It’s always unexpected to find a book that speaks to you on a very personal level, but that is how I felt while reading A Quiet Kind of Thunder, by Sara Barnard. And, although it is a Young Adult novel that explores much of the angst all teens experience, it is so much more.
Our narrator is Steffi Brons, age sixteen. Steffi has crippling social anxiety. Crippling to the point that she is a selective mute, which makes her an interesting choice as narrator. Steffi taught me a lot. For one thing, the word “selective” does not mean that the person selects when they do or don’t talk. On the contrary, she wants to talk, especially when the alternative is getting stared at and bullied. It’s her anxiety level that chooses when she speaks. Anxiety is not rational, but she’s usually OK with her family, best friend, and boss. But parties? Shops? And, Heaven forbid, school? Big N-O.
Steffi is fortunate to have some anchors in her life. Her dad is patient and kind. Her friend, Tem (September,) is her advocate and cheerleader. Her mom? Not so much. Speaking as someone who has anxiety (to a much lesser degree but still very real,) little victories are to be celebrated and pushing usually has the opposite effect. “C’mon, Steffi…just try harder…” Well meaning but definitely not helpful.
As a child, Steffi’s uncle suggested that she learn BSL (British Sign Language) as a way to compensate for those times when communication was necessary but speech was not forthcoming. This skill makes her the prime candidate to be paired up with Rhys Gold, a new student who is deaf. Rhys is friendly, outgoing, and fairly adorable.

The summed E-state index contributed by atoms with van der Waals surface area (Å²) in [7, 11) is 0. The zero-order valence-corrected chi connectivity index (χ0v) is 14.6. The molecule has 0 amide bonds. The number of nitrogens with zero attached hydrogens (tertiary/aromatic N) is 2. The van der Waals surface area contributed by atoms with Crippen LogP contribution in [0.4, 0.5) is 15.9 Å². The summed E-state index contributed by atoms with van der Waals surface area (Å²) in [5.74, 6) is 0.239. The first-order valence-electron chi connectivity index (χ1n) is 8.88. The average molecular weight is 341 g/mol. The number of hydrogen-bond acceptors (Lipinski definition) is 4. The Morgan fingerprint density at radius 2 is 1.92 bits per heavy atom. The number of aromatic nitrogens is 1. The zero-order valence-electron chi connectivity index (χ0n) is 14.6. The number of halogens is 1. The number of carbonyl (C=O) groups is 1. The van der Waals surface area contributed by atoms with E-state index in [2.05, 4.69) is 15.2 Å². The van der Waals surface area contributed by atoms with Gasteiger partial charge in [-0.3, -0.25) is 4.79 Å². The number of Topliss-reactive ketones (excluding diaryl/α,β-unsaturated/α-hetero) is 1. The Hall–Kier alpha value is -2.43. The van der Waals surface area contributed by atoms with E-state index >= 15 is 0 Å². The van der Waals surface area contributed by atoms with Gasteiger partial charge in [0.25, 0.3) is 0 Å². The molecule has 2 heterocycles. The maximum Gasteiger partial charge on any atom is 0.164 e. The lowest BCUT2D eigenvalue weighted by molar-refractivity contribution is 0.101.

Yes, you can guess correctly that Steffi and Rhys go from classmates to friends to more. But that does not make the story predictable. At the heart of everything is communication, its variations, its inclusiveness, and its means as a tool to validate people. Whether it’s speaking, signing, gesturing, writing, etc.–it connects us with others. And, in some cases, it isolates. The story is also about Steffi’s growth, her wavering confidence, the kind of support she gets, and its importance.
I loved this book. It has the language and sexual experimentation that you would expect from a contemporary Young Adult novel about teenagers and first love, but the explanation of anxiety is SO on point. I rooted for these two and appreciated the fact that there was no ridiculous drama, just the normal ups/downs/questions that we have at that age. A wonderful discovery that touched my heart.